|Office of Land And Streams|
|State Wildlife Center|
WV DNR News Release
L E G E N D
Facebook: WV Commerce - State Parks
Hoy Murphy, Public Information Officer (304) 957-9365 firstname.lastname@example.org
“Wings of Wonder” soar at West Virginia State Parks in 2013
SOUTH CHARLESTON, W.Va. – Birds of prey can be seen this spring and summer at West Virginia state parks, and not just in the sky and trees. Park visitors and guests will be introduced to eagles and other raptors throughout the summer program series, “Wings of Wonder – Birds of Prey” from May through September.
The presentation of live birds by Three Rivers Avian Center (TRAC) is an up-close look at live hawks, owls and eagles. The program includes information about habitats, diet and behavior of each bird presented, the most common causes of injury to each species, and the laws protecting these special birds.
Three Rivers Avian Center will present “Wings of Wonder” at several West Virginia state parks in 2013. The educational program lasts about one hour. The presenters welcome questions and interaction. There is no charge to attend and the programs are open to the public.
“Wings of Wonder” at West Virginia State Parks dates
5/3 – Tygart Lake – 7 p.m.
TRAC also will sponsor a “Migration Celebration” at Little Beaver State Park on May 11, from 9 a.m. until 5 p.m. It is an all-day, family event with games, birding walks, arts and crafts, and entertainment. There is no charge to attend.
Other raptor watching opportunities in West Virginia state parks
Bald and golden eagles are becoming more widespread in West Virginia. Sightings at Tygart Lake, Hawks Nest, and Cacapon state parks are reported frequently. In the Pipestem area, where Pipestem and Bluestone state parks are located, birders conduct annual surveys.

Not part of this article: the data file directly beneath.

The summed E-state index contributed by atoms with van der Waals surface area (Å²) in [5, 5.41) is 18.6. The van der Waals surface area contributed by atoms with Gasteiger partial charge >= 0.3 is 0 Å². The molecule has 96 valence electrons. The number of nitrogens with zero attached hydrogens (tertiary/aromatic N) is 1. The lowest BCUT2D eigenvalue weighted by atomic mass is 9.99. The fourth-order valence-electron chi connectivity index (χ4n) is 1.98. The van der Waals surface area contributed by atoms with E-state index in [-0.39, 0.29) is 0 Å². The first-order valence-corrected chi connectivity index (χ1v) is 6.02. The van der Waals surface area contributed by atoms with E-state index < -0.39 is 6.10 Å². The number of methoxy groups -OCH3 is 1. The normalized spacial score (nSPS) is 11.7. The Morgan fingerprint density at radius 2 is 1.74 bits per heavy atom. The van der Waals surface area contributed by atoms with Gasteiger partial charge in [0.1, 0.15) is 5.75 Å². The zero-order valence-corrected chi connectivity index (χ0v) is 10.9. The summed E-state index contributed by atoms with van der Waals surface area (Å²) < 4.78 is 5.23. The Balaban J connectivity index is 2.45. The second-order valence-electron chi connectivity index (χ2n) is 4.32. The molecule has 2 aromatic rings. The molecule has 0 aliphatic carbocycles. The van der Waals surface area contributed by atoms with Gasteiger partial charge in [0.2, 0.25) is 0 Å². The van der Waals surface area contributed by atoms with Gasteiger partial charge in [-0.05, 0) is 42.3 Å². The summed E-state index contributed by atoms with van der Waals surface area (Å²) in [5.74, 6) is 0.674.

Spring eagle surveys this year support past survey findings that eagles are indeed wintering and breeding in the Pipestem area; observers have recorded sightings of immature through four-year old birds.
“To see a bald or golden eagle in flight is a treat,” said Jim Phillips, naturalist at Pipestem Resort State Park. Phillips conducts eagle watches in the spring months. Eagle watches are generally scheduled on Mondays and Tuesdays at 10 a.m. and depart from the park nature center. Call 304-466-1800 x344 or visit www.pipestemresort.com, “Things to Do,” Weekly Activities.
“Raptors are extremely interesting creatures,” said Renee Fincham, naturalist at Cacapon Resort State Park. “We believe visitors enjoy learning more about the outdoors. For me, there is great joy in bird watching and the opportunity to see birds of prey.” Fincham conducts bird-watching activities as part of the interpretative programming service at Cacapon.
For more events, activities and about accommodations and camping at West Virginia State Parks, visit www.wvstateparks.com.